Unveiling the most overlooked early heart attack symptom
The typical image of a heart attack – an individual clutching their chest in distress – fails to encapsulate the complexity of this critical event. Often, heart attacks bring subtler signs, a fact that is worryingly unknown to many, leading to delayed detection and treatment. In the United States, heart disease reigns as the leading cause of death for both men and women, according to the Centers for Disease Control and Prevention (CDC). Knowing the diverse range of symptoms is crucial to catching this silent killer early.
Leading cardiologists, in a recent interview with Parade, divulge the most overlooked early heart attack symptom and several others that we should keep an eye on. Dr. Estelle Jean, a cardiologist at MedStar Montgomery Medical Center, reveals that shortness of breath is the most frequently missed heart attack symptom. The issue, she explains, is that this symptom often manifests without the expected chest pain, making it easy to dismiss or attribute to less severe health issues. “Shortness of breath can be an early warning of a heart attack, even in the absence of chest discomfort,” she advises.
Dr. Max Brock, a cardiologist at Cook, concurs, further explaining that the medical term for this condition is ‘dyspnea’. “It can have various causes, but it may be the sole heart attack sign for some patients,” he adds. According to Dr. Brock, chest pressure, even without accompanying pain, should not be taken lightly. While chest discomfort remains the most commonly recognized heart attack symptom, individuals tend to associate it solely with left-sided chest pain. He warns, “Chest pressure, a sensation of chest crushing or tightness, and upper abdominal pain can all hint at a heart attack. Don’t ignore these signs waiting for left-sided chest pain!”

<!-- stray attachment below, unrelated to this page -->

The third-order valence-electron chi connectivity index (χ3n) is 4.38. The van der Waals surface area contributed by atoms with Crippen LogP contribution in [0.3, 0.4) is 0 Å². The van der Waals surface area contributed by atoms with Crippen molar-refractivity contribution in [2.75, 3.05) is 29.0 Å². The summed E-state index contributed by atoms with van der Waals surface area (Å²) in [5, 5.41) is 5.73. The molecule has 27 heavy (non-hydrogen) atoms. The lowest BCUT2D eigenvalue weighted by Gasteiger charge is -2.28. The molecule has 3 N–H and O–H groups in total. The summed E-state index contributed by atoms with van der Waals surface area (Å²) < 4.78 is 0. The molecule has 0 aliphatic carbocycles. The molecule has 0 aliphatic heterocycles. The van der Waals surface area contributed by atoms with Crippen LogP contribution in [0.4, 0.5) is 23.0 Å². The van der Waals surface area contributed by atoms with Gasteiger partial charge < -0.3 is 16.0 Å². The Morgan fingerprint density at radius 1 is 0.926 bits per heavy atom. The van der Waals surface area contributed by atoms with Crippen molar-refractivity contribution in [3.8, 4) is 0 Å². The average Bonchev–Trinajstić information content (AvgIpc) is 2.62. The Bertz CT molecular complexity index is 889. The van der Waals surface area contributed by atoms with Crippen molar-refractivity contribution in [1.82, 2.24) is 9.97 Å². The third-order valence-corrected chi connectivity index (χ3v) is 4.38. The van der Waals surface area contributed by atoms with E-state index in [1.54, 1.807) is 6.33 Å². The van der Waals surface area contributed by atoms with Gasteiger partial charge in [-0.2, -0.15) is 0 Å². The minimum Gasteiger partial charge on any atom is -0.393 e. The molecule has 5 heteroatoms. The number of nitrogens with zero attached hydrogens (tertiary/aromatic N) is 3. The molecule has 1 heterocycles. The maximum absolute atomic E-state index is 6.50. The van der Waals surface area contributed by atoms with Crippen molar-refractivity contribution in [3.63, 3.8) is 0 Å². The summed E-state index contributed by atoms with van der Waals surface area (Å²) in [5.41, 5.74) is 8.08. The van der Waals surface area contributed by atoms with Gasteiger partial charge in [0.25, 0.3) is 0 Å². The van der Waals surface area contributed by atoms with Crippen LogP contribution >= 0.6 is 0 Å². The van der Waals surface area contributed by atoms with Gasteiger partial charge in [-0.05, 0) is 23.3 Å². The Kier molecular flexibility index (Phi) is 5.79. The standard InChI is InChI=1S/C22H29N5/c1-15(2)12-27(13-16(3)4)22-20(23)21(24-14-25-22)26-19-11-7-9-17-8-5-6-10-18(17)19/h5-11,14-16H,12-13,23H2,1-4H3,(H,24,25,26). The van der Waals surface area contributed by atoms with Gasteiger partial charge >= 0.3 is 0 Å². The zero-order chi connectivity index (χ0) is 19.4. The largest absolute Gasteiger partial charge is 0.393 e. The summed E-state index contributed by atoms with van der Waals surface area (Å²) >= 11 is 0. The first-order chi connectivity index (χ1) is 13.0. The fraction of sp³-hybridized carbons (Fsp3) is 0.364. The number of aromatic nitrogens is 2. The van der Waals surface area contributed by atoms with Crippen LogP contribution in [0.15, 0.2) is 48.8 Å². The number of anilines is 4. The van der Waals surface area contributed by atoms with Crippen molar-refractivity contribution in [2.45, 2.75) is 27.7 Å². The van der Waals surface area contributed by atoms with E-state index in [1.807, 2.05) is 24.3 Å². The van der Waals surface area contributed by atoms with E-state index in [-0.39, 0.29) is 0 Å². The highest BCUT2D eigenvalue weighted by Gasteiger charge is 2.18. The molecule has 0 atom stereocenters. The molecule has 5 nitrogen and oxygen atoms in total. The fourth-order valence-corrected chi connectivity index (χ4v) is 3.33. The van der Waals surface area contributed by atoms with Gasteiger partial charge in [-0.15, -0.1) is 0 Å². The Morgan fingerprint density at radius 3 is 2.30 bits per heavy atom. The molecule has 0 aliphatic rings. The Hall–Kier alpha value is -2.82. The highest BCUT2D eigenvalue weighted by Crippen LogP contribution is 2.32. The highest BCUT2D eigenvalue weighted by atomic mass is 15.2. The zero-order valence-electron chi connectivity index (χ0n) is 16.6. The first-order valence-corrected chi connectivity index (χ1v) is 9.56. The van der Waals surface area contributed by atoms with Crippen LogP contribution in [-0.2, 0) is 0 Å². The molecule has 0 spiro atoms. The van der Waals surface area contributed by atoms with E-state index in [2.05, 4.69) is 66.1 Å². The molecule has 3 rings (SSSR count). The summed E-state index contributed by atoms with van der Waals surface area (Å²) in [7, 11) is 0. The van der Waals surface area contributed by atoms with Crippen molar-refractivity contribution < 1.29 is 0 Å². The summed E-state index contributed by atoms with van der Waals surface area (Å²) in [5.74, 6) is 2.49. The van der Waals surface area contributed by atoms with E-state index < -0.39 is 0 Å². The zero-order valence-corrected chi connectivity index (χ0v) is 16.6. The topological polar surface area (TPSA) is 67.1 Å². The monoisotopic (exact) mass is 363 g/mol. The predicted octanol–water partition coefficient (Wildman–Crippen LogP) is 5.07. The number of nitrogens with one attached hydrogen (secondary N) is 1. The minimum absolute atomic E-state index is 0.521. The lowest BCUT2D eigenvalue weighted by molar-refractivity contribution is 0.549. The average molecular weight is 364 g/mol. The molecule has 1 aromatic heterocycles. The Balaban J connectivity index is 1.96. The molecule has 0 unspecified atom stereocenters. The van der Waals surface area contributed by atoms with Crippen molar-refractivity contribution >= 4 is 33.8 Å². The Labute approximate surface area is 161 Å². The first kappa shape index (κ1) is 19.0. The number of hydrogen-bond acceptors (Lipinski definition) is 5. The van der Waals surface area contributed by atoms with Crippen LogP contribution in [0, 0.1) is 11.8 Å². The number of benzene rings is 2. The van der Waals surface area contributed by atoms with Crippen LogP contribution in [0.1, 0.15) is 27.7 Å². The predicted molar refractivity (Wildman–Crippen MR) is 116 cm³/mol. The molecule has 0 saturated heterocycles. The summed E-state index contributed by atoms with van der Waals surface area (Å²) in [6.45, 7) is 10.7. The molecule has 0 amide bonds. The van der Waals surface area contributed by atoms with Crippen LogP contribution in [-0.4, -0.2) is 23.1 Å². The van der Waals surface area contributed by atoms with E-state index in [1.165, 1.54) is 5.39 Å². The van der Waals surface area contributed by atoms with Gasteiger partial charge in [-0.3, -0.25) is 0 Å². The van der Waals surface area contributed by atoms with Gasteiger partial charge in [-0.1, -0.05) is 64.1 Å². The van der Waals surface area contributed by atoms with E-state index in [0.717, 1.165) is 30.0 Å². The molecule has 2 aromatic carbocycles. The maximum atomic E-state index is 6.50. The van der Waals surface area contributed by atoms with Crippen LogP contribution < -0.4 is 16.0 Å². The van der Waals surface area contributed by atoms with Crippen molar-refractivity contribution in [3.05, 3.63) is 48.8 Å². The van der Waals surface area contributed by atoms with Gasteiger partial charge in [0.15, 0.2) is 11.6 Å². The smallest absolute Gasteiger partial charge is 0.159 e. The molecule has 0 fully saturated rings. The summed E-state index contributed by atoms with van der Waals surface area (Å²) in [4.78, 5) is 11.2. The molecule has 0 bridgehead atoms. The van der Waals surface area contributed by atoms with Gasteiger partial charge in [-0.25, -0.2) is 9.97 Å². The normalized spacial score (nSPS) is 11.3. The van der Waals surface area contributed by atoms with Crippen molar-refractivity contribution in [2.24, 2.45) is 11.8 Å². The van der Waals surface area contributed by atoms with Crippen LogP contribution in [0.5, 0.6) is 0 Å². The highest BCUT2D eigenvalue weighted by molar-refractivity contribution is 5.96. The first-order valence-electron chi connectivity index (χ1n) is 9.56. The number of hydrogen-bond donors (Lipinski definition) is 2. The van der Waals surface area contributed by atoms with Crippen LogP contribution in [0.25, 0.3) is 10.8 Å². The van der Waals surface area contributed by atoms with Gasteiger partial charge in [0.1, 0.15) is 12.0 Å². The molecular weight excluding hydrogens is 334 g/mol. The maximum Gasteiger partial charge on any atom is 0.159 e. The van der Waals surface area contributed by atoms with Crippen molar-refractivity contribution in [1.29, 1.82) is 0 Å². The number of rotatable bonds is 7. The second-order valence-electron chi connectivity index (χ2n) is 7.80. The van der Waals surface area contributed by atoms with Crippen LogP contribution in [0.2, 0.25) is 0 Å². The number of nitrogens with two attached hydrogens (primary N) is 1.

In addition to these, Dr. Jean lists several other potential heart attack symptoms, including pain in the shoulder, arm, neck, jaw, back, and stomach. Further, individuals may experience nausea, vomiting, heartburn, dizziness, sweating, palpitations, and unusual fatigue during a heart attack. Taking preventive measures against heart attacks can’t be overemphasized. “Understanding heart attack signs and promptly acting upon them can be life-saving. Immediate and timely care significantly improves the chances of surviving a heart attack,” Dr. Jean says.
She goes on to reveal that up to 80% of heart attacks can be prevented by adopting a healthy lifestyle. She recommends maintaining a healthy weight, engaging in physical activity, following a balanced diet, refraining from smoking, limiting alcohol consumption, and managing stress. Regular health check-ups to monitor blood pressure, cholesterol, and blood sugar levels can also help assess one’s risk of heart disease.
Dr. Brock stresses the importance of physical activity, “Regular moderate exercise is vital for heart health and overall well-being. It doesn’t have to involve strenuous activities, a level of exertion where you break a sweat by the end is enough,” he explains. Though heart disease can be intimidating, recognizing early signs, adopting preventive measures, and timely medical care can significantly reduce risk and improve outcomes.